Firing up a new potash war

DALE EISLER September 7 1987

Firing up a new potash war

DALE EISLER September 7 1987

Firing up a new potash war

The decision could cripple Saskatchewan's billion-dollar potash indus-

try. Late last month the U.S. Department of Commerce (DOC) ruled that the Crown-owned Potash Corporation of Saskatchewan (PCS) and four other private mining firms in the province were selling potash, a widely used farm fertilizer, in the United States at unfairly low prices. As a result it slapped an interim duty on potash that may push prices up by as much as 85 per cent and in the process freeze the province’s producers out of the U.S. market. And last week, as Saskatchewan officials weighed their options, including an appeal of the ruling to the

DOC’s International Trade Administration, they were clearly worried. Said Saskatchewan Trade Minister Robert Andrew: “The impact on our industry can only be described as devastating.”

The fertilizer duty was the latest in a series of blows to the province’s economy. In July an Appeal Court in Denver, Colo., ruled that foreign exports of unenriched uranium to the United States had made the U.S. industry unviable, and that decision forced the DOC to immediately ban most uranium imports. That ruling is now being appealed, but if confirmed it could damage the province’s uranium industry. At

the same time, the province’s linchpin wheat-producing sector has been hit by a worldwide farm subsidy battle that has pushed some grain prices to a 30year low of $2.60 per bushel. Last week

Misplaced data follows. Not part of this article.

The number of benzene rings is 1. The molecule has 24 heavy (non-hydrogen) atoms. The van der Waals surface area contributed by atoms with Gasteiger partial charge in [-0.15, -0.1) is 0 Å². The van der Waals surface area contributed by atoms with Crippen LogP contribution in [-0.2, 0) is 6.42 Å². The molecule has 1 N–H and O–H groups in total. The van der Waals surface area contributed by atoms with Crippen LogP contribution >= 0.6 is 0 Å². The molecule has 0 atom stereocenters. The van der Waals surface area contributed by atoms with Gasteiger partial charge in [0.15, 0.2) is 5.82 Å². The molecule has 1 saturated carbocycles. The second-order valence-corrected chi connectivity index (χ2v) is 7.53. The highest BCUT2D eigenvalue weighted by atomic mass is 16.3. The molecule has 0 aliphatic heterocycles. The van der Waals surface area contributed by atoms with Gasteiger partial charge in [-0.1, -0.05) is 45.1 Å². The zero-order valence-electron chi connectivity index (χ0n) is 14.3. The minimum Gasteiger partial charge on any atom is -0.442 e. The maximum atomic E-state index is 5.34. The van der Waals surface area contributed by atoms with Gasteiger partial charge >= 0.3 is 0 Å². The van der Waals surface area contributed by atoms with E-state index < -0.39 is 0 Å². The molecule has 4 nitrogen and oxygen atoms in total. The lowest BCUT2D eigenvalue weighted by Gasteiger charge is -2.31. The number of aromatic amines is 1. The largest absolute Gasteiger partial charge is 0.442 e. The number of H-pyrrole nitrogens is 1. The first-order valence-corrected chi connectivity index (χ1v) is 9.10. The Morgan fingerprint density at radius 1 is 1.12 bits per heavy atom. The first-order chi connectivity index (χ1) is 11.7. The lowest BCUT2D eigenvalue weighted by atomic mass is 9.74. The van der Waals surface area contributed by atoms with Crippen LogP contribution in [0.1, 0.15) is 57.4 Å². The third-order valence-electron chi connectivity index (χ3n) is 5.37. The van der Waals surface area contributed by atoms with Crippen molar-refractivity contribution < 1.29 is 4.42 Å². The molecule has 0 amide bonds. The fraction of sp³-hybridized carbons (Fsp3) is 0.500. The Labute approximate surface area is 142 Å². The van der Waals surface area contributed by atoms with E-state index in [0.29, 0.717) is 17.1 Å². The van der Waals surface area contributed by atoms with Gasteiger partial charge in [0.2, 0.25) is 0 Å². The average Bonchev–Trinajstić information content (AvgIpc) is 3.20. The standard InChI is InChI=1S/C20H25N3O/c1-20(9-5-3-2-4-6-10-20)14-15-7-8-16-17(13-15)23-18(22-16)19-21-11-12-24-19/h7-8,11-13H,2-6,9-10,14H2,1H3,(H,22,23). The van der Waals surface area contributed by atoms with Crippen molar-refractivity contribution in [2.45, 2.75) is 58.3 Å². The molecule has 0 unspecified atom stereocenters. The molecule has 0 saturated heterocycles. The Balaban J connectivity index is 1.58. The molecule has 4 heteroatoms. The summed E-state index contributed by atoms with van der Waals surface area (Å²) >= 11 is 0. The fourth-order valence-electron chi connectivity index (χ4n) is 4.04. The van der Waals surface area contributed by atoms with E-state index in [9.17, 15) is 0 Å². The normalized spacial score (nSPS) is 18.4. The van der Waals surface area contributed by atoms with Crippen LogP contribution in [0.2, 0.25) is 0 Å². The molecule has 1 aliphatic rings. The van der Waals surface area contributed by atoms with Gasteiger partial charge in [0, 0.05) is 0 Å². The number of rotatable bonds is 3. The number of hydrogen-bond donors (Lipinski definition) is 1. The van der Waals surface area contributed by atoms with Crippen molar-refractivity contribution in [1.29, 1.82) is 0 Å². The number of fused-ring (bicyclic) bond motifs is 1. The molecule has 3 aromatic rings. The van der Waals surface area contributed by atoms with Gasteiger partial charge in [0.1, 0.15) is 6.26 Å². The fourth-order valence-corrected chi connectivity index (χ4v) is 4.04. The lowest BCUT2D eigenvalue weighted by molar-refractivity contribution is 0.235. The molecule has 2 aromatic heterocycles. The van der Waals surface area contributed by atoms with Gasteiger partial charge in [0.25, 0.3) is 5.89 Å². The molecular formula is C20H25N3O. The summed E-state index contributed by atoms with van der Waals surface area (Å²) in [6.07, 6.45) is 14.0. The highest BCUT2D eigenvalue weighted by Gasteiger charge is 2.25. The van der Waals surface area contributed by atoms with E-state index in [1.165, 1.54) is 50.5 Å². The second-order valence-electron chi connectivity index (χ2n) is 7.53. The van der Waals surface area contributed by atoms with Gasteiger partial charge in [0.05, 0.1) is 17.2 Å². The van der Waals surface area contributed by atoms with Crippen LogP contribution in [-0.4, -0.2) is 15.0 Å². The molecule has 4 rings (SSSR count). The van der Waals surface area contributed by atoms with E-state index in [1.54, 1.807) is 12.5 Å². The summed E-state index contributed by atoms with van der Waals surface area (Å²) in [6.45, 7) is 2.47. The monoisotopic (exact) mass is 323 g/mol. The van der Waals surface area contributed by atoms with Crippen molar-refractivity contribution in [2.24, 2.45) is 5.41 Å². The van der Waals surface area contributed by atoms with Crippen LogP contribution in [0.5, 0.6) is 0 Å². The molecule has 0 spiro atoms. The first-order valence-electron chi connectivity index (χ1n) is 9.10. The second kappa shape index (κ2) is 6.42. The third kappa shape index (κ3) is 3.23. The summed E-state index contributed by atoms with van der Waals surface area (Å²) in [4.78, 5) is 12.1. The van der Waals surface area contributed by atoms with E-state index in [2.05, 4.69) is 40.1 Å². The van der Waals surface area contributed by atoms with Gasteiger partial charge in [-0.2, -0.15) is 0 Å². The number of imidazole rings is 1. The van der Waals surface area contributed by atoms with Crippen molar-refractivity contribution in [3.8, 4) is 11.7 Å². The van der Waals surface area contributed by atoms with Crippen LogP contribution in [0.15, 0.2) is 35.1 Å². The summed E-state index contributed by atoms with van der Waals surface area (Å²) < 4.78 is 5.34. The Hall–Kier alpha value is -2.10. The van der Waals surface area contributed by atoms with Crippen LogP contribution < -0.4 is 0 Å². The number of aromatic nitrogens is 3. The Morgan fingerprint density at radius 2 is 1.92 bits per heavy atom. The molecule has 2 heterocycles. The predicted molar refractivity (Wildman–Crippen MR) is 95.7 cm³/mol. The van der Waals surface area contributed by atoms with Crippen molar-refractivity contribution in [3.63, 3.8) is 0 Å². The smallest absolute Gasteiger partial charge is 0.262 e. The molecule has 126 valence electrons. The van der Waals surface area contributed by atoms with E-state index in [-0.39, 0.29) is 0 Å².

the province’s farmers were hurt as a national railway strike stalled grain shipments. And the resulting revenue crunch is pushing the province’s current $600-million operating deficit higher.

The potash duty, pegged in part to the cost of production by eight companies, ranges from a low of nine per cent on potash produced at the International Minerals and Chemicals Corp. (Canada) Ltd. mine to 85.2 per cent on production at the Central Canada Potash mine. And at a meeting of provincial leaders in Saint John, N.B., last week, Saskatchewan Premier Grant Devine said that he was considering sus-

pending potash shipments to the United States if the duty were approved.

The Saskatchewan potash industry is a traditional irritant to the Americans. In the late 1960s, Ross Thatcher’s Liberal administration angered the Americans when it imposed a quota system on the province’s glutted potash sector. But it was mild compared with the outrage that washed over the industry in 1976 when Allan Blakeney’s NDP government began purchasing three of Saskatchewan’s 10 potash mines plus an interest in three others. Still, Saskatchewan may find that it has some American allies. U.S. farmers could be hurt by rising fertilizer costs, and two of the mining firms caught by the ruling are American. Said industry analyst Stanley Deutsch: “The Americans are biting themselves in the tail.”

DALE EISLER